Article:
Conversely, the western “China experts” find it easy to lose their sense of objectivity and increasingly blur the line between objective analysis or scholarly research and propagandizing for their Chinese friends in high places.

“China experts” that stepped out of line of their handlers from China find their access and privileges cut, and a lifetime investment in understanding China destroyed.

Just how far can the perspective of “China Experts” diverge from reality?

Few today remember how enthralled Americans were with the Christian Generalissimo Chiang Kai-Sek, who was a weak leader that struggled to establish authority for his “Republic of China” (ROC) that was repeatedly defeated by the Japanese, and then, in turn, defeated by the “bandits”.

The “China Experts” of that era systematically failed to recognize, accurately report and anticipate the consequences of the US supporting a nearly failed state (ROC) and its lack of legitimacy even as it’s crumbling edifice collapsed.

Nor recognized and attempting to head off the strategic consequences of the communist victory – the consequences of which we are dealing with today.

Had the failure by “China Experts” with the ROC been a one off event, it would teach no lessons.

But virtually the identical story was played out in the 19th Century when the Ching Dynasty established by the ethnic Manchu faced a major rebellion from southern China: The Taiping Rebellion was the largest and most dangerous of a series of rebellions that shook the foundations of the Manchu Empire that cost a half million combatant casualties and perhaps 20 million or more civilian deaths.

A conflict comparable in scale to World War I in Europe.

The impact of Western Intervention in the Taiping Rebellion in favor of the Manchu Empire can be debated, but it is established fact that Western Powers did intervene in favor of the Ching Empire, when western interests would have been better served by sitting it out, or, perhaps, intervening in favor of the insurgency.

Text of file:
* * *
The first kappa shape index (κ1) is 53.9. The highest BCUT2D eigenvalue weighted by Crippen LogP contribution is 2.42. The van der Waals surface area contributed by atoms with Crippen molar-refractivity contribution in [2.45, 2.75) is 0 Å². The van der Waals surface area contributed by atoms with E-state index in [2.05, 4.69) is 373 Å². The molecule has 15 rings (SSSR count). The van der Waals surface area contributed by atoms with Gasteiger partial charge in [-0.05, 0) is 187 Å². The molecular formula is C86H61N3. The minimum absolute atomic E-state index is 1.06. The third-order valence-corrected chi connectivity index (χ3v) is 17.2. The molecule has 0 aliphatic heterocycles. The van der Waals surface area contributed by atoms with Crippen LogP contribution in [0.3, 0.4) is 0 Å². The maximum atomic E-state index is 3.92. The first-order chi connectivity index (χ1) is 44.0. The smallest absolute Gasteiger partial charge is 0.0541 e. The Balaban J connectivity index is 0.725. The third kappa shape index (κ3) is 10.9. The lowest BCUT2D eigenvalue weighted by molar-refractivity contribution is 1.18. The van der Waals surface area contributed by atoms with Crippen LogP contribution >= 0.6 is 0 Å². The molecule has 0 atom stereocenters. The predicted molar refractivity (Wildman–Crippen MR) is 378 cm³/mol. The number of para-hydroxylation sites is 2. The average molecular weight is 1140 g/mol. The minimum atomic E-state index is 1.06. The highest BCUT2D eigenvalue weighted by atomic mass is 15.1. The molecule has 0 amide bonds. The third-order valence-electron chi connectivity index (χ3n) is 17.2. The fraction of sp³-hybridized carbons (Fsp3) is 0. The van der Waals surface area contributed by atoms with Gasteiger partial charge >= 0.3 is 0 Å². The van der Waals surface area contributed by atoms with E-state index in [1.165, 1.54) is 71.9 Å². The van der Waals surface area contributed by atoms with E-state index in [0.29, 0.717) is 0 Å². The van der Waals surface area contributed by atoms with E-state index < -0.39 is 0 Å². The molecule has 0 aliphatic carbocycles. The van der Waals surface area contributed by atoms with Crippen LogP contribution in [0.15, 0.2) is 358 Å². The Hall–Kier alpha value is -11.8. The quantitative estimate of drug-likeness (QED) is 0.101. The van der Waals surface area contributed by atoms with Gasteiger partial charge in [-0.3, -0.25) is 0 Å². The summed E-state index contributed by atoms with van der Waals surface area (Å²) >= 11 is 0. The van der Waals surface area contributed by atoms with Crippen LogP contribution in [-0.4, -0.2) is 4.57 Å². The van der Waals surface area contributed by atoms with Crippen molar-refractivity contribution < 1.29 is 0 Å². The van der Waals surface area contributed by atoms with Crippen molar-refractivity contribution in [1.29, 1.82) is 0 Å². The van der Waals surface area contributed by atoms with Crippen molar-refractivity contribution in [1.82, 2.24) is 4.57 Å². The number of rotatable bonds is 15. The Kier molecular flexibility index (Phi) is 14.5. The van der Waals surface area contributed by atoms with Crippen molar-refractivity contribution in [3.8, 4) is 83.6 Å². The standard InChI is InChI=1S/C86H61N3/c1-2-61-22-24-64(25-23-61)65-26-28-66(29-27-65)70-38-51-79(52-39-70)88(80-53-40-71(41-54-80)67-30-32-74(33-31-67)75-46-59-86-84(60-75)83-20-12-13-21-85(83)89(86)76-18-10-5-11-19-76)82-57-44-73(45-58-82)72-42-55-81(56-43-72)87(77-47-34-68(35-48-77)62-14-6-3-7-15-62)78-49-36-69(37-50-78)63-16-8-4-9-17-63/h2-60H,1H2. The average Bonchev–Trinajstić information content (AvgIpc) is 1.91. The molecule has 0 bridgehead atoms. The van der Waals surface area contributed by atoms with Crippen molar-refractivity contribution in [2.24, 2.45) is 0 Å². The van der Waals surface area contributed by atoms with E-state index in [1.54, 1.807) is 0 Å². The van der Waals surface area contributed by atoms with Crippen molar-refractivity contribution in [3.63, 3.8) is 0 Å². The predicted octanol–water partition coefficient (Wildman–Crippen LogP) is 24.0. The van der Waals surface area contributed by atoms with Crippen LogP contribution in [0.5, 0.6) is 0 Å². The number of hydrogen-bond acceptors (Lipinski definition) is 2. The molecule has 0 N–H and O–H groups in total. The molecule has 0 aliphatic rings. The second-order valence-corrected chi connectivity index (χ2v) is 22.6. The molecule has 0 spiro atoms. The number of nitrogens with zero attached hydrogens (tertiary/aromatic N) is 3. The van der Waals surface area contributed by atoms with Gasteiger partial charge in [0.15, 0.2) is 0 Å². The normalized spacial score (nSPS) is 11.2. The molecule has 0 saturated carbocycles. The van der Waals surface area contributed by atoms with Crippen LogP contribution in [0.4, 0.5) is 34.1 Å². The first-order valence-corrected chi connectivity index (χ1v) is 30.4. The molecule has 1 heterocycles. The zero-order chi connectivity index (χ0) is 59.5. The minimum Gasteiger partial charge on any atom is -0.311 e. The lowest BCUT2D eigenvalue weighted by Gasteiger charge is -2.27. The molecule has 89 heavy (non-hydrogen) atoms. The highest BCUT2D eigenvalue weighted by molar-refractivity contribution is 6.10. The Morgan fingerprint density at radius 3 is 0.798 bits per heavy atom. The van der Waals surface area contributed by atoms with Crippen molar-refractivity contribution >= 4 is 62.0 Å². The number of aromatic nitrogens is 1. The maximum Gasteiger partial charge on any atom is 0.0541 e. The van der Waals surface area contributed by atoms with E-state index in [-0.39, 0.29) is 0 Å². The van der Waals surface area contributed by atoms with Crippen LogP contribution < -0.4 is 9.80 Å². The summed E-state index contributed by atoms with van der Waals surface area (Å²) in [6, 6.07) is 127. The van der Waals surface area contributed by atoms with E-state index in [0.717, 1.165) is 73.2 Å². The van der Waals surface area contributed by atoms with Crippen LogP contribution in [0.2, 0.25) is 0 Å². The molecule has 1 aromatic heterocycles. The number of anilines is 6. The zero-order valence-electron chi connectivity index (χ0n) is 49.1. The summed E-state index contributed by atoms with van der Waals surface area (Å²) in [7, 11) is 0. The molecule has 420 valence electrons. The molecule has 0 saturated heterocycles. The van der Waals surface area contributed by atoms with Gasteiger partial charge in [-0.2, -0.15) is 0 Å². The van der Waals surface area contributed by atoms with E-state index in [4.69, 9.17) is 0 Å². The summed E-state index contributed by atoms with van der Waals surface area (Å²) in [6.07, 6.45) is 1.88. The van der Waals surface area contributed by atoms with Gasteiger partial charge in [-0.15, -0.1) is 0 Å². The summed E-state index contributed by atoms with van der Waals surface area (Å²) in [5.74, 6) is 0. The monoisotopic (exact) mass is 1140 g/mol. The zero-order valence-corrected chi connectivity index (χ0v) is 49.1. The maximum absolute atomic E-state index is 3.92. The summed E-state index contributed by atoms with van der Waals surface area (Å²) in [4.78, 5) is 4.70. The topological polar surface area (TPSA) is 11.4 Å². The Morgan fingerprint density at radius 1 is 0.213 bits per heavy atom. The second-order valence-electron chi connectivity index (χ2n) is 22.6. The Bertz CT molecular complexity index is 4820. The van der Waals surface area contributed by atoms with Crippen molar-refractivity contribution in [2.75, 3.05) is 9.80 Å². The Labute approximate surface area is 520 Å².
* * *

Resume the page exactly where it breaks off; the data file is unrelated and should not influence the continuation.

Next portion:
In the 21st Century, the grip of the “China Experts” have been substantially loosened by the large numbers of non-Chinese that have become proficient in at least one of the Chinese languages.

In parallel with large scale migration of Chinese abroad, there are now large Chinese linguistic communities abroad that in the age of the internet, enable the monopoly power of “China Experts” to be diluted.

“China Experts” are no longer the sole access to expert knowledge via their contacts in Beijing.

The explosion of development of the coastal Chinese economies and their engagement and integration into the global economy that turned a formerly insular regime for much of the 20th Century into a cosmopolitan, wealthy, and diverse community.

With this explosion of wealth and personal freedom, inevitable differences in language, culture, caused by “A civilization trying to fit within the confines of a nation-state” (Pye) becomes amplified and brought to the fore.

China of the 21st Century is recovering its diversity reminiscent of the 17th Century before the Chings crumbled.

Despite the growing importance of local authorities in China, “China experts” have been slow to catch on.

Conflicts with China are still primarily seen as issues to be dealt with between Washington and Beijing, with little consideration of the dynamics and local politics in the local areas concerned.

Few “China Experts” are conversant in anything else but the “official language” of puotunghua, depriving them of the ability to claim privileged access at the local level where the so called puotunghua is not the lingua fraca.

US policy makers have little visibility as to the thought process, opportunities and constraints faced by local authorities in Southern China, or South East China, or Western China and how these might factor into Official Beijing’s decision making process.

Few “China Experts” or policy makers ask the question as to just how much usable power do Beijing have over, e.g. Guangdong Region on the South China Sea issue?

Or how much clout does Beijing has over Liaoning Province on the North Korean problem.

Yet, these are the questions that must be asked by the incoming Administration in order to formulate a new foreign policy toward this vast civilization that slowly, but surely, are facing centripetal forces.

Donald J. Trump, as an experienced businessman who had done deals with Chinese, intuitively cued into the importance of asking the question as to the power and credibility of the counterparties.

Will Secretary Clinton do likewise?

Or rely on the judgment of the cherished “China Experts” in the Government and Think Tanks?

Danny Lam is an independent analyst based in Calgary.


Bookmark this article.

Leave a Reply

Your email address will not be published. Required fields are marked *